Our moral beliefs are rarely cast in stone. We often find ourselves professing a belief at one point, only to later repudiate it. New ideas and experiences can initiate shifts in our beliefs. The period of reconstructing our moral edifice — often central to our being — can be distressing and tumultuous.
I had my own dramatic about-turn from being a meat-desiring omnivore to a meat-desisting herbivore nearly 8 years back.
It was by chance, when I glanced upon an old book on yoga and spirituality during my 2006 summer holiday. Interested to learn more, I flipped through the pages. Right smack in the middle, there was a small portion advocating vegetarianism. Compared to the other humanly impossible asanas featured, the case presented was easier to follow: Eating meat requires the killing of animals. The killing of animals inflicts pain on them. Therefore, don’t consume meat.
The case seemed lucid. I had heard of similar appeals through my Hindu faith. But I found myself nodding my head in agreement more than ever. Somehow, I felt compelled to make the switch. In the days that followed, I consistently rejected meat dishes. Taken aback by the precipitous change, my family members bombarded me with questions.
How could I reconcile the fact that plants might be sentient beings too? Would I consider myself culpable for accidentally consuming meat? Would I discard my leather shoes?
My responses to their mostly legitimate questions were barely cogent. They duly poked holes in my polemics. To be honest, I didn’t know exactly what I believed in. I aggressively retaliated. I was not in a mood of dispassionate reflection. I felt I was right and I had to show it.
I chastised my family members for consuming meat. I played them PETA videos with graphic slaughter scenes. I even scrupulously avoided products which were remotely of animal origin.
It was insecurity that drove me to over-correct. But the nearly three-year process affirmed my new identity as a vegetarian. Chances of me slipping back to my omnivorous days were over. The hard questions thrown at me and the glaring contradictions in my beliefs were still hounding me, but I finally felt secure in tackling them.
Slowly, my zeal was softened by pragmatic reflection. I realised that living without causing suffering to animals was impossible. Much of the pharmaceutical drugs we use are a product of animal research. Even temples in India, which are bastions of vegetarianism, horses, elephants and cows are employed for processions.Though people can be presented with facts and arguments, to vilify their position is mistaken and counter-productive.
A quote from Victor Hugo summed up my position: “To commit the least possible sin is the law for man. To live without sin is the dream of an angel.” To back-track and recalibrate was certainly embarrassing. But it was a worthwhile exchange: For short-lived humiliation, I earned back longer-lasting credibility amongst my family members.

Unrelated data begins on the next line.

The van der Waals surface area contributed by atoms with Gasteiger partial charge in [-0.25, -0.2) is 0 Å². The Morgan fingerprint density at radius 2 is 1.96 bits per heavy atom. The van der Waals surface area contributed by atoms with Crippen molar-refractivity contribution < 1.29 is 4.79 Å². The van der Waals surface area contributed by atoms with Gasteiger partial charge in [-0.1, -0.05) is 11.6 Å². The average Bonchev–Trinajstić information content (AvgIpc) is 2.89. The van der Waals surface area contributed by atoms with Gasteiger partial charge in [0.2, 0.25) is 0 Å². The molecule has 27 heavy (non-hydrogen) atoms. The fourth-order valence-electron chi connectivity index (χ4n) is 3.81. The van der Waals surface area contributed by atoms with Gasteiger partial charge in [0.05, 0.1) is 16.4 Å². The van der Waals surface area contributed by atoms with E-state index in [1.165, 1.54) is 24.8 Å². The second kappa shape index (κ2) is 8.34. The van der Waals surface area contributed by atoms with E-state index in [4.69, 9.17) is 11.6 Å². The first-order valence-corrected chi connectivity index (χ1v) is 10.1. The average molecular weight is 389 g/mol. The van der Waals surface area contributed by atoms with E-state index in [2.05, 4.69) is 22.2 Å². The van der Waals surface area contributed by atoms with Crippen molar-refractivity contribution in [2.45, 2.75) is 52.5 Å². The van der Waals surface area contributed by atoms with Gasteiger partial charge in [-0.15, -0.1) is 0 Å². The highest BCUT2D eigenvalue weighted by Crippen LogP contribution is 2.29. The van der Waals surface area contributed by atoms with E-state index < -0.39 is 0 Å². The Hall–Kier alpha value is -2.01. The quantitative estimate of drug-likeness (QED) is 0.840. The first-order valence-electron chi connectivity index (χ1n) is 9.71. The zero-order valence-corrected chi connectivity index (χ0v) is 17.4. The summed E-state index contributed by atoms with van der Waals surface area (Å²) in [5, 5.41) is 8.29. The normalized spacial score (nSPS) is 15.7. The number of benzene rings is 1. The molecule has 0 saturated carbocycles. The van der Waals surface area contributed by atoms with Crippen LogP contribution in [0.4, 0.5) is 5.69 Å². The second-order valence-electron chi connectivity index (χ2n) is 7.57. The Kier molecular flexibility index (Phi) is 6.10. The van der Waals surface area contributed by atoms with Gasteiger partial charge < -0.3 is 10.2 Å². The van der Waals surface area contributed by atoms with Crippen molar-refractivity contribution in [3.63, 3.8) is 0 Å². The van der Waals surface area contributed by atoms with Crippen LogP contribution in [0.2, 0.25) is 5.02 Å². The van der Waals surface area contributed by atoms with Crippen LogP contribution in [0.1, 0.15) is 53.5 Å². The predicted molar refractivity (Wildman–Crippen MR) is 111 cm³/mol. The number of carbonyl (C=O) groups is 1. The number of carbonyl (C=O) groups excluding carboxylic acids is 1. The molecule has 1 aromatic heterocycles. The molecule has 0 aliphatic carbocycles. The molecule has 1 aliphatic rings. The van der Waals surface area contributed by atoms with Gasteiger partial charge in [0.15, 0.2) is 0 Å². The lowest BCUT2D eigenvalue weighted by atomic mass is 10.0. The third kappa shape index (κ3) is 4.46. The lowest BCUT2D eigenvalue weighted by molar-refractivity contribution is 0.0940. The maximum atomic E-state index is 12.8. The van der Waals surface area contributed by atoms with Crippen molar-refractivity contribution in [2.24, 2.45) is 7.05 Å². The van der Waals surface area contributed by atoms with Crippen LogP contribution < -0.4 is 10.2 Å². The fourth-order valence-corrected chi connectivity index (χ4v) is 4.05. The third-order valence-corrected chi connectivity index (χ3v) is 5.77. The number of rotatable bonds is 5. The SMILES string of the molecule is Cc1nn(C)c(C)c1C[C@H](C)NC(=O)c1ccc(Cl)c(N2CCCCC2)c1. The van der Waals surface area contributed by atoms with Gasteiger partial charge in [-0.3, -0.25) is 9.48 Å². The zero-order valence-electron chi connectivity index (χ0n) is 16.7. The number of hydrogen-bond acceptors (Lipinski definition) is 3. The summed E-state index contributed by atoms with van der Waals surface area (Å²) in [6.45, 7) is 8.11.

The logic behind moral positions is far from impeccable. David Hume, a Scottish philosopher, observed a subtle jump from contemplation on what “Is” to moral commands on what “Ought” to be. For example, there is a logical gap from asserting that killing animals harms them to suggesting that therefore we ought not to harm them. Other conclusions could have followed too. For Hume, morality was shaped by sentiments.
Dissecting my own pivot to vegetarianism affirmed that it is emotions which bridge the realm of amoral premises and moral conclusions. But emotions are never consistent. Subjecting one’s moral position to the vagaries of emotion is untenable because our moral code requires some form of rigidity to be meaningful in guiding us. We need to anchor ourselves in the new position. Hence, we invest effort to solidify our new stance, building inertia to prevent a slide backward. It is during this process that we tend to over-correct. We plunge too deep, traverse too far in a bid to distance ourselves from the position we originally held.
This is not to say that our mental faculties have no role in shaping our moral code. Emotions are fluid, but they require thought — however incomplete — to be its conduit. And it is through reflection that we are able to weed out contradictions and ensure views held are practical.
Emerson remarked that, “All progress is an unfolding … you have first an instinct, then an opinion, then … knowledge”. Moral shifts typically fit the template too. But often in the eagerness to detach our current selves from the previous selves, there’s a tendency to go into over-drive, parading fleeting moral impulses as the absolute truths. This turns half-baked beliefs into charred roast and limits space to feel our way forward. It is unlikely the process of over-correction can be overcome completely. It is necessary for the fledgling morality identity to take root. But being aware that one’s moral beliefs are fallible and committing to ceaselessly chip and chisel one’s moral edifice can certainly make for a less turbulent and more edifying journey.